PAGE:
Meeting Reflection- 40 Seconds of Compassion!

“I connected more, not less; cared more, not less; leaned in rather than pulled back. And that was when the fog of burnout began to lift.”[i]

Stephen Trzeciak, MD, MPH

These thoughts are based upon research done by Dr. Stephen Trzeciak from his book “Compassionomics.”[ii]  One study showed that simply 40 seconds of compassion where the patients received a message of empathy, kindness and support resulted in significantly decreased measurable anxiety levels for the patients.  The further benefit is that when physicians connect with patients, the physician becomes happier and more fulfilled.

I realized this benefit in my own recent case surrounding the successful care of a critical patient with a great outcome.  (You are right- we don’t always have great outcomes- so we need to hold onto those memories when it does happen.)  It was a very stressful resuscitation in a previously healthy adult male who’s life is forever changed.  In recalling the events of the case, it was the discussion with the wife that left me most satisfied.  Myself and the entire team made an effort to show her compassion- to the point that she insisted we “get back in there” to help her husband.  Spending the 40 seconds to help her understand the situation and explaining that we had an entire team working for his health and survival gave us all a sense that we had made a difference not only for the patient but also for the family.  We also had a debrief with the entire team to give everyone a chance to express emotions as well as the opportunity to review the technical aspects of the care we provided.  I do believe making the attempt to show compassion to both the family and the entire team resulted in a better experience for all involved.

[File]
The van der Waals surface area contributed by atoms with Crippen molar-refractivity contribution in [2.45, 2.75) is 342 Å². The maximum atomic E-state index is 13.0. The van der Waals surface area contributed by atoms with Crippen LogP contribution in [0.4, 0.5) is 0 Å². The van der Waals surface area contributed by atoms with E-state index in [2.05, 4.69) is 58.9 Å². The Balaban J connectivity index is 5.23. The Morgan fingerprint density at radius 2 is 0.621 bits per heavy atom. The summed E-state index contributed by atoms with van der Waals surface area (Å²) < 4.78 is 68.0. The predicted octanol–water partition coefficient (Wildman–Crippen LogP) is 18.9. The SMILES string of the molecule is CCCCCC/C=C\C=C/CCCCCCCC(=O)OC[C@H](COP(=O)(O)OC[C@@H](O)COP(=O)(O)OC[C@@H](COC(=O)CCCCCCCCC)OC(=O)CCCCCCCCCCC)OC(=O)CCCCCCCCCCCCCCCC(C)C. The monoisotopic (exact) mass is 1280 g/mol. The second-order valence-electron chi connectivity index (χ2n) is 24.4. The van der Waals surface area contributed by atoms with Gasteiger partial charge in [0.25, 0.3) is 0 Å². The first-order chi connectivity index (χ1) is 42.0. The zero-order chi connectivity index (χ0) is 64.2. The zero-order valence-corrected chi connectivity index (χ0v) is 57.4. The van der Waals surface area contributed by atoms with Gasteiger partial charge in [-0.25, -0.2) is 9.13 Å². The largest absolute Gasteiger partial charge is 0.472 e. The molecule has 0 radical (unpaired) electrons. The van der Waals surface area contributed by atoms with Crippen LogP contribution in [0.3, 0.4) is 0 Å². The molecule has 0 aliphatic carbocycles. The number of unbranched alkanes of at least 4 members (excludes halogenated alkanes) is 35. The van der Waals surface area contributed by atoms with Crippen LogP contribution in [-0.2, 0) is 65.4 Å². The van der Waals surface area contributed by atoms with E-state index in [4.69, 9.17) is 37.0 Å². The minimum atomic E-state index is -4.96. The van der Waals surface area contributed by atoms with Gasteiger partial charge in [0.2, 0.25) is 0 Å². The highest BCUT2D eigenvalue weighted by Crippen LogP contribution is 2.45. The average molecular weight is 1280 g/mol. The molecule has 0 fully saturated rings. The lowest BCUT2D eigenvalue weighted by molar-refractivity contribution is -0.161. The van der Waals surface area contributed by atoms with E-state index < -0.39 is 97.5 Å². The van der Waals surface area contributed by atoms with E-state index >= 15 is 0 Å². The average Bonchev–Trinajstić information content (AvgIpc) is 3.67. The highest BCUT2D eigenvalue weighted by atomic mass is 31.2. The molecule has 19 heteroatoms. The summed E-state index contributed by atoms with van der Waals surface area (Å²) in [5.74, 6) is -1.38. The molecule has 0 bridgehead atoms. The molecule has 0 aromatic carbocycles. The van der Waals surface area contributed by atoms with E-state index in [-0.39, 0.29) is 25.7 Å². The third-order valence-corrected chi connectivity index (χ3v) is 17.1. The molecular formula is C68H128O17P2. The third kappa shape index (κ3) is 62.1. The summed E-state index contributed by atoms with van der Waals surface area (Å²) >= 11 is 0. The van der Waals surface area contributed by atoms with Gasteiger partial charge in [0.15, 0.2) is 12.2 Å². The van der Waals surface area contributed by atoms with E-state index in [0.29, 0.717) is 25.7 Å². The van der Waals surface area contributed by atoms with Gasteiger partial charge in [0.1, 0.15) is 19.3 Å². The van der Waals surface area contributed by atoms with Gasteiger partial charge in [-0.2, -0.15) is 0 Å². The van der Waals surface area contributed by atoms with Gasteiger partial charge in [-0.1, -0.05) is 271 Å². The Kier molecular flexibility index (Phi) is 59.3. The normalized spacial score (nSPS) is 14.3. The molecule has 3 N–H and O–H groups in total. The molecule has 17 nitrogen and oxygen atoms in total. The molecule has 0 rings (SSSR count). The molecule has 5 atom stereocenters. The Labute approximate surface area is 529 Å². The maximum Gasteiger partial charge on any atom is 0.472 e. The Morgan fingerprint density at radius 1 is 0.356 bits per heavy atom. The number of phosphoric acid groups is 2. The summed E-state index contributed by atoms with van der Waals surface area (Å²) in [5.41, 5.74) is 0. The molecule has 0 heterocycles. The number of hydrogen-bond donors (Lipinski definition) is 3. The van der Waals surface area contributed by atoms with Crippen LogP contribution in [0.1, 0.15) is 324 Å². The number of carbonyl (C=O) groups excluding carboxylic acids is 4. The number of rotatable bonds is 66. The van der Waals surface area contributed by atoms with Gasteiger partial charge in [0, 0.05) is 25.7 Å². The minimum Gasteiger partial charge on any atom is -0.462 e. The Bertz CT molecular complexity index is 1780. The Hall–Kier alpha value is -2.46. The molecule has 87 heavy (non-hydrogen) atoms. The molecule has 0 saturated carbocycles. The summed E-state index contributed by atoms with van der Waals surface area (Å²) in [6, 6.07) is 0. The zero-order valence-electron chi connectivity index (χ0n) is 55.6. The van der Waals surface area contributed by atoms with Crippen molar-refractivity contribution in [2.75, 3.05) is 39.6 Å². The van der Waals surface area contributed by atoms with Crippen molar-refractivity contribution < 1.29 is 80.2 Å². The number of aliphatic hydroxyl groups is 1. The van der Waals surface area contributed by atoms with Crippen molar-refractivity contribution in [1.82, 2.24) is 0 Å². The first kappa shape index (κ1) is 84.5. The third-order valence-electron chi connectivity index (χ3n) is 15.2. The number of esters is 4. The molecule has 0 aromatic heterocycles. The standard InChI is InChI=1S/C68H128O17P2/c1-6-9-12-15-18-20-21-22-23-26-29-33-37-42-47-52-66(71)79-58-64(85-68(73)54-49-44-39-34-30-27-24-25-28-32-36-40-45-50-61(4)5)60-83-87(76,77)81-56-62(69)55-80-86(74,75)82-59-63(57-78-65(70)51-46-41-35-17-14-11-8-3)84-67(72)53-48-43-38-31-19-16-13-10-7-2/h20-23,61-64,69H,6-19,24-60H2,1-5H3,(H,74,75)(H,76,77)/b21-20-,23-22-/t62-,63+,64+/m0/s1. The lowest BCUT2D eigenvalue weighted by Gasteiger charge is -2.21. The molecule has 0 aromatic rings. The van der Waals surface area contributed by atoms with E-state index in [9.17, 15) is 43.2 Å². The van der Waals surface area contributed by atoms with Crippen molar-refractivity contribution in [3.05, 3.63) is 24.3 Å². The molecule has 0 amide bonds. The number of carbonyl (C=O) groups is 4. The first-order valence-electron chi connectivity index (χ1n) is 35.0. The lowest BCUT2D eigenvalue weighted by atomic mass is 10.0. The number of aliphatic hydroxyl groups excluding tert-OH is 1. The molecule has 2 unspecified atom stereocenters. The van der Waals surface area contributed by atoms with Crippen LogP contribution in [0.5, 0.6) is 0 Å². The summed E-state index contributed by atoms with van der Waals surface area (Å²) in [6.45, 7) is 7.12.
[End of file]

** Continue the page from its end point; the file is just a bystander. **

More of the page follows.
Think about the last time you truly connected with a patient or family member- even for a brief period- and how did that make you feel?

“Look around you and see those in need of compassion and give your 40 seconds of compassion,  see how it transforms your experience.” – Stephen Trzeciak, MD, MPH

-Mark Elliott, MD, MBA



Leave a Reply